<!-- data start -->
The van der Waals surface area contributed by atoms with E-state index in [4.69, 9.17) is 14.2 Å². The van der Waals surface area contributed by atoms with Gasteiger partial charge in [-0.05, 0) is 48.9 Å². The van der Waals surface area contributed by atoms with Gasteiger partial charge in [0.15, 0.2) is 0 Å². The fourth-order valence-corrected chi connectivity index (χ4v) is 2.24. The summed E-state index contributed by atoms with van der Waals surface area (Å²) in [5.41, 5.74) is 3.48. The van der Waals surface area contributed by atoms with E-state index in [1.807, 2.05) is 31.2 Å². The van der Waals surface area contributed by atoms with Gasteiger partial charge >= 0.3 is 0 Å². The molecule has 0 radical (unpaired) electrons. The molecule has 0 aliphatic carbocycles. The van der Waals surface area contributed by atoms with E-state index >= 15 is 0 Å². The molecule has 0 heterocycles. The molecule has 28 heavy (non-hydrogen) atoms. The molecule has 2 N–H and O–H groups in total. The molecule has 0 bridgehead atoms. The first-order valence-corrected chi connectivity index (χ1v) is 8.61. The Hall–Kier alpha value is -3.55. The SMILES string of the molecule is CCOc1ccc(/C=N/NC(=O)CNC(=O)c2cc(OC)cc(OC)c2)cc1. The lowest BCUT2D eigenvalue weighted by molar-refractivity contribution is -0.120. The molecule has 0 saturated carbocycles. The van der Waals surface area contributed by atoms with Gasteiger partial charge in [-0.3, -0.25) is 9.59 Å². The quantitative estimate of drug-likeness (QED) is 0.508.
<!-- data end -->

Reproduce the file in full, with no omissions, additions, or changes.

The van der Waals surface area contributed by atoms with E-state index in [4.69, 9.17) is 14.2 Å². The van der Waals surface area contributed by atoms with Gasteiger partial charge in [-0.05, 0) is 48.9 Å². The van der Waals surface area contributed by atoms with Gasteiger partial charge in [0.15, 0.2) is 0 Å². The fourth-order valence-corrected chi connectivity index (χ4v) is 2.24. The summed E-state index contributed by atoms with van der Waals surface area (Å²) in [5.41, 5.74) is 3.48. The van der Waals surface area contributed by atoms with E-state index in [1.807, 2.05) is 31.2 Å². The van der Waals surface area contributed by atoms with Gasteiger partial charge >= 0.3 is 0 Å². The molecule has 0 radical (unpaired) electrons. The molecule has 0 aliphatic carbocycles. The van der Waals surface area contributed by atoms with E-state index >= 15 is 0 Å². The molecule has 0 heterocycles. The molecule has 28 heavy (non-hydrogen) atoms. The molecule has 2 N–H and O–H groups in total. The molecule has 0 bridgehead atoms. The first-order valence-corrected chi connectivity index (χ1v) is 8.61. The Hall–Kier alpha value is -3.55. The SMILES string of the molecule is CCOc1ccc(/C=N/NC(=O)CNC(=O)c2cc(OC)cc(OC)c2)cc1. The lowest BCUT2D eigenvalue weighted by molar-refractivity contribution is -0.120. The molecule has 0 saturated carbocycles. The van der Waals surface area contributed by atoms with Gasteiger partial charge in [-0.3, -0.25) is 9.59 Å². The quantitative estimate of drug-likeness (QED) is 0.508.